Nick M. Kitchen

Nick M. Kitchen
Penn State Hershey Medical Center and Penn State College of Medicine · Neurology

BSc, MSc, PhD

About

7
Publications
771
Reads
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49
Citations
Introduction
My research is broadly concerned with the neural mechanisms that underlie the acquisition, execution and adaptation of human movements. This has mainly involved the role of proprioceptive feedback in motor performance, including its relationship with upper limb reaching in advanced age and with (non-)speech jaw movements in people who stutter. Currently, I'm studying lateralized functions of the brain for upper limb motor control and learning in healthy young and stroke populations
Additional affiliations
January 2021 - present
Penn State Hershey Medical Center and Penn State College of Medicine
Position
  • PostDoc Position
February 2018 - January 2021
University of Washington Seattle
Position
  • PostDoc Position
Description
  • Researching sensorimotor control in the context of speech production for both stuttering and non-stuttering individuals (supervised by Dr. Ludo Max)
September 2016 - June 2017
University of Birmingham
Position
  • Fellow
Description
  • Leading computer based statistics workshops for groups of 30 2nd year undergraduate students, as well as reviewing course material with other administrative responsibilities and marking written experimental reports and exams
Education
October 2013 - October 2018
University of Birmingham
Field of study
  • Upper limb proprioceptive acuity and motor control in advanced age (School of Psychology)
June 2012 - October 2013
University of Birmingham
Field of study
  • Neurorehabilitation and Neuroplasticity
September 2009 - June 2012
University of Birmingham
Field of study
  • Sport and Exercise Science

Publications

Publications (7)
Article
Full-text available
Healthy ageing involves degeneration of the neuromuscular system which impacts movement control and proprioception. Yet the relationship between these sensory and motor deficits in upper limb reaching has not been examined in detail. Recently, we reported that age-related proprioceptive deficits were unrelated to accuracy in rapid arm movements, bu...
Article
Full-text available
During normal healthy ageing there is a decline in the ability to control simple movements, characterised by increased reaction times, movement durations and variability. There is also growing evidence of age-related proprioceptive loss which may contribute to these impairments. However, this relationship has not been studied in detail for the uppe...
Article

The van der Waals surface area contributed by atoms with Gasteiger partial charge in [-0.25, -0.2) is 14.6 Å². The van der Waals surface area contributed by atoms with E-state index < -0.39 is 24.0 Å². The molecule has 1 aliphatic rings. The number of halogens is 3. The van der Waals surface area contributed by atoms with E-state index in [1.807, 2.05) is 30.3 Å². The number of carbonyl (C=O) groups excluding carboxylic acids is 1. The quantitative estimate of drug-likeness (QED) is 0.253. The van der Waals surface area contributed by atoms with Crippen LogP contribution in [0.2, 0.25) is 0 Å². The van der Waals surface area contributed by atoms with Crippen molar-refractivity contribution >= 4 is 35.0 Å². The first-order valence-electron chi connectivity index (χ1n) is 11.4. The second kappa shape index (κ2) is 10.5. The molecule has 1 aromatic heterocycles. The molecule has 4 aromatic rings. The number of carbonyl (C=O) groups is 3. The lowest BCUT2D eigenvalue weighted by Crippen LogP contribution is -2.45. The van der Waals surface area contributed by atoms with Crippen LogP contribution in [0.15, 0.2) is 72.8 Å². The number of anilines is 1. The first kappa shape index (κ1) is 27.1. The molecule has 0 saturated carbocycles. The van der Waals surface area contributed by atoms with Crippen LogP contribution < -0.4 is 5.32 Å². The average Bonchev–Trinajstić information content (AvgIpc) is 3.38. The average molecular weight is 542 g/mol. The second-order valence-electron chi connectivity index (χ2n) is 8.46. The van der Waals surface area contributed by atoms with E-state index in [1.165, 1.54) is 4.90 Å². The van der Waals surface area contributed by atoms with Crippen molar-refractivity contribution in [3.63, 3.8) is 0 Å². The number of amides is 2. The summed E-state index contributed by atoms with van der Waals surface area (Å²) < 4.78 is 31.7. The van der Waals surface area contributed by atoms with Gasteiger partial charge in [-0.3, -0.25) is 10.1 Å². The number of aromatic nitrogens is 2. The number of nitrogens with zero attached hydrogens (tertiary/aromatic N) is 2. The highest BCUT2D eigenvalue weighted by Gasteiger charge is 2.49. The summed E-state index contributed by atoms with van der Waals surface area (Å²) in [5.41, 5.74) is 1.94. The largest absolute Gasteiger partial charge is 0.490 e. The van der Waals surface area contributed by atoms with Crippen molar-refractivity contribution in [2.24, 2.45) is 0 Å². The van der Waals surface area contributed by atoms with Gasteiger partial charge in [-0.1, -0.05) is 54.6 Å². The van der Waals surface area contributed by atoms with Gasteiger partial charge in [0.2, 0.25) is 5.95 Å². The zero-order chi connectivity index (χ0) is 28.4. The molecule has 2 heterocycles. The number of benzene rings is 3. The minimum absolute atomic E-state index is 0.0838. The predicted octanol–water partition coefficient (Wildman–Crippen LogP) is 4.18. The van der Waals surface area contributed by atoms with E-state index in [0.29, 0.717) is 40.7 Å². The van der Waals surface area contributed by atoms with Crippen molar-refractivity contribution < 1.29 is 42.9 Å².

Full-text available
It is uncertain how vision and proprioception contribute to adaptation of voluntary arm movements. In normal participants, adaptation to imposed forces is possible with or without vision, suggesting that proprioception is sufficient; in participants with proprioceptive loss (PL), adaptation is possible with visual feedback, suggesting that proprioc...
Preprint
Full-text available
Healthy ageing involves degeneration of the neuromuscular system which impacts movement control and proprioception. Yet the relationship between these sensory and motor deficits in upper limb reaching has not been examined in detail. Recently, we reported that age-related proprioceptive deficits were unrelated to accuracy in rapid arm movements, bu...
Preprint
Full-text available
During normal healthy ageing there is a decline in the ability to control simple movements, characterised by increased reaction times, movement durations and variability. There is also growing evidence of age-related proprioceptive loss which may contribute to these impairments. However this relationship has not been studied in detail for the upper...
Poster
Full-text available
During normal healthy ageing there is a deterioration in motor control which is characterized by increased reaction times, movement durations and kinematic variability. This is thought to be due to a multi-factorial process of general sensorimotor system decline, yet the extent to which proprioceptive sensory loss contributes to age-related motor i...
Poster
Full-text available
BACKGROUND - Recently, it has been reported that proprioceptive acuity measured during passive wrist movement in the elderly is not predictive of their active motor performance (Helsen et al. 2016). Here, we used a 2D robotic manipulandum device to investigate whether dynamic proprioceptive acuity could better predict reaching motor performance in...

Network

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Projects

Project (1)
Project
Investigating the role of upper limb proprioceptive acuity changes with ageing and their influence on discrete and adaptive motor control